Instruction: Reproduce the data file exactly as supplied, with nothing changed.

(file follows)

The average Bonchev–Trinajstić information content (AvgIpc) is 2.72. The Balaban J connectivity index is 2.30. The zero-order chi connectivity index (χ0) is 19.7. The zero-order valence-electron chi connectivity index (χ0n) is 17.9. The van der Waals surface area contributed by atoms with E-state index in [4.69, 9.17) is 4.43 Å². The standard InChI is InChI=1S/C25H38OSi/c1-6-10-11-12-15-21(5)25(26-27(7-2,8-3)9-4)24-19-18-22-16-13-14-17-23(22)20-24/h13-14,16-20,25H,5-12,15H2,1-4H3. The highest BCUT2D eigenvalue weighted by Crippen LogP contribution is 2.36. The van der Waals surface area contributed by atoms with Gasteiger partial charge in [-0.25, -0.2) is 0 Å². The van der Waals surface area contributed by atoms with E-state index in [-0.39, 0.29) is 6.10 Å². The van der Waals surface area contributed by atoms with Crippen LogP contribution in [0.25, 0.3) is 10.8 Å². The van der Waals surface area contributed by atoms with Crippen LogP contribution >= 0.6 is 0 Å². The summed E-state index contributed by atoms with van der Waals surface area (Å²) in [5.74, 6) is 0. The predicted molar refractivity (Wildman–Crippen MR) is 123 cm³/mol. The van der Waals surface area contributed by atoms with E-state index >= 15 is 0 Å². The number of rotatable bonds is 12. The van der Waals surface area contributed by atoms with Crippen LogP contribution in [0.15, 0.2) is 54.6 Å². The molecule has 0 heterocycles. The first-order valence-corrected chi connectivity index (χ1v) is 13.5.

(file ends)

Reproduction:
The average Bonchev–Trinajstić information content (AvgIpc) is 2.72. The Balaban J connectivity index is 2.30. The zero-order chi connectivity index (χ0) is 19.7. The zero-order valence-electron chi connectivity index (χ0n) is 17.9. The van der Waals surface area contributed by atoms with E-state index in [4.69, 9.17) is 4.43 Å². The standard InChI is InChI=1S/C25H38OSi/c1-6-10-11-12-15-21(5)25(26-27(7-2,8-3)9-4)24-19-18-22-16-13-14-17-23(22)20-24/h13-14,16-20,25H,5-12,15H2,1-4H3. The highest BCUT2D eigenvalue weighted by Crippen LogP contribution is 2.36. The van der Waals surface area contributed by atoms with Gasteiger partial charge in [-0.25, -0.2) is 0 Å². The van der Waals surface area contributed by atoms with E-state index in [-0.39, 0.29) is 6.10 Å². The van der Waals surface area contributed by atoms with Crippen LogP contribution in [0.25, 0.3) is 10.8 Å². The van der Waals surface area contributed by atoms with Crippen LogP contribution >= 0.6 is 0 Å². The summed E-state index contributed by atoms with van der Waals surface area (Å²) in [5.74, 6) is 0. The predicted molar refractivity (Wildman–Crippen MR) is 123 cm³/mol. The van der Waals surface area contributed by atoms with E-state index >= 15 is 0 Å². The number of rotatable bonds is 12. The van der Waals surface area contributed by atoms with Crippen LogP contribution in [0.15, 0.2) is 54.6 Å². The molecule has 0 heterocycles. The first-order valence-corrected chi connectivity index (χ1v) is 13.5.